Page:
[dropcap]N[/dropcap]adya Okamoto’s life changed in an instant at the age of 15; her mother lost her job and her family became legally homeless, and at 16 she was hiding bruises made by an abusive partner. Though she was living in a situation a lot of young people never dream of experiencing, she realized her privilege when she heard the stories of struggles faced by other homeless women.
“It was right after we had gotten our apartment back, which I knew my mom worked so hard to make happen for us. But it was that experience of being at the women’s shelter alone, and hearing the stories of women who were in much worse situations than I was ― I had a complete privilege check.” She tells the Huffington Post.
Nadya’s experience with homelessness built upon her interest in serving those in need, which led her to declare it her mission to serve those less fortunate. Talking to women in far worse situations than her own, Nadya realized how challenging it is to have periods in a homeless situation. Inspired by these women’s stories, the now 18-year-old, along with Vincent Forand, created Camions of Care — a nonprofit organization that distributes feminine hygiene products to women in need.
The organization makes the public realize the complicated situation a lot of women live in even with something as natural as periods. “I felt guilty victimizing myself as I realized that I had never thought about the issue of menstrual hygiene, because it wasn’t a dire need for me… In talking to these women, I realized that if I didn’t have my menstrual cup, since my family struggled with financial stability, menstrual hygiene products would definitely have posed a significant additional expense,” says Nadya on the Camions of Care page.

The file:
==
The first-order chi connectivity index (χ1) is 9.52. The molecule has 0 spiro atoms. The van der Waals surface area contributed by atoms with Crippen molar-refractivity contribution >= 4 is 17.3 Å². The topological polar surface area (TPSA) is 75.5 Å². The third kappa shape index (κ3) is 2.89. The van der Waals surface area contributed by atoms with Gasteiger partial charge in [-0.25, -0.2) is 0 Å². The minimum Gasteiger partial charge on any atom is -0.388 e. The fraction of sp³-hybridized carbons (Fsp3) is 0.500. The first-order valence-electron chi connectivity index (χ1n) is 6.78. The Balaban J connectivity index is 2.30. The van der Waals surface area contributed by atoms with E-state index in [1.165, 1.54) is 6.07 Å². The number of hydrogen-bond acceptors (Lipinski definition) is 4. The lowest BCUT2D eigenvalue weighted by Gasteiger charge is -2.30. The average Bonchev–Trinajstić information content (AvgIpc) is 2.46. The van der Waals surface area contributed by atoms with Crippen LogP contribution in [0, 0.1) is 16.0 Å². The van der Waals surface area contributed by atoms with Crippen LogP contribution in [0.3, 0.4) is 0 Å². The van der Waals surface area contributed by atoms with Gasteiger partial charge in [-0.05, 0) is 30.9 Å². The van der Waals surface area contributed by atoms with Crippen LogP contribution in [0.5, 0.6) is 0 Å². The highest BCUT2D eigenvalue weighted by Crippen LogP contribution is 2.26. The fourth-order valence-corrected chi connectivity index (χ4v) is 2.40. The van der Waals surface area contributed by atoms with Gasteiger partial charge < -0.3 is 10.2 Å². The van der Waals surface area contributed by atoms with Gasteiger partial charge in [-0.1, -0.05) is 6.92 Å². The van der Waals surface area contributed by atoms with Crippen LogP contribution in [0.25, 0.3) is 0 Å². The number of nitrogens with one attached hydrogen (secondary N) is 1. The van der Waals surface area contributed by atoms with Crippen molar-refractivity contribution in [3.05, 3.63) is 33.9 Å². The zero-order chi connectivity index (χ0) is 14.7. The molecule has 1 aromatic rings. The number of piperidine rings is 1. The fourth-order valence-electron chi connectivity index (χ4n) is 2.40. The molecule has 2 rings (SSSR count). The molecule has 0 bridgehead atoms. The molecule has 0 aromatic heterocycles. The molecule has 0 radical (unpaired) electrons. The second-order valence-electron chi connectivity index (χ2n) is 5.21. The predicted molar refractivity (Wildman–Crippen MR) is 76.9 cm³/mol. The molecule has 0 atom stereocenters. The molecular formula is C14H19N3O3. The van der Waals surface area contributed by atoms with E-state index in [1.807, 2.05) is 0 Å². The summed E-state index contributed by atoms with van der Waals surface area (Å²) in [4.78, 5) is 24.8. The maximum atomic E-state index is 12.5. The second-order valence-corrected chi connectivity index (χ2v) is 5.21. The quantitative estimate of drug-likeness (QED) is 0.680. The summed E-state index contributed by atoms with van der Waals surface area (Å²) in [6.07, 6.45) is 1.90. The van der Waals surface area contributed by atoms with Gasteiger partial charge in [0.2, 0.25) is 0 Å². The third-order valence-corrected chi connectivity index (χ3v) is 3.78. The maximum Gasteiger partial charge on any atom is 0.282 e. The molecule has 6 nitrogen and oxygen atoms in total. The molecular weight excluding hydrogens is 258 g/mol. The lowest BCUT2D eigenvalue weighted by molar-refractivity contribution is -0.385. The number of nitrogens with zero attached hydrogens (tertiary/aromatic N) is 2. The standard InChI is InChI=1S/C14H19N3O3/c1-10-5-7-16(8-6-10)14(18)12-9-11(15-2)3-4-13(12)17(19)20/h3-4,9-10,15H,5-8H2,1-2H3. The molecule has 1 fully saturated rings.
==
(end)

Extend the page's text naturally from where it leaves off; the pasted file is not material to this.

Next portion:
Menstruation is still treated as a taboo topic, which made Nadya realize the importance of making hygiene more accessible for all women no matter their situation. As stated on the Camions of Care website, their aim is to continue addressing an average of 1,500 periods a month and continue expanding their network nationwide; they are also developing a comprehensive program that pushes systemic social change around menstrual equity.
New York City made history in June by being the first U.S. city to pass a legislative package to ensure access to menstrual products in public schools, shelters and corrections facilities.
Nadya is now a freshman at Harvard University, and is still working on a flourishing Camions of Care. She gave a TEDx Youth talk in January 2016 and was named L’Oreal Paris Women of Worth Honoree for the campaign 2016 Women of Worth Celebration.
Nadya is an example of how important is to the younger population to take a stand and work in all the issues that affect our society to fight for the development of the society they live in, empowering and helping the people in need. If you want to help Camions of Care visit the website, where every $1 you donate to them will provide feminine hygiene products for a whole menstrual cycle.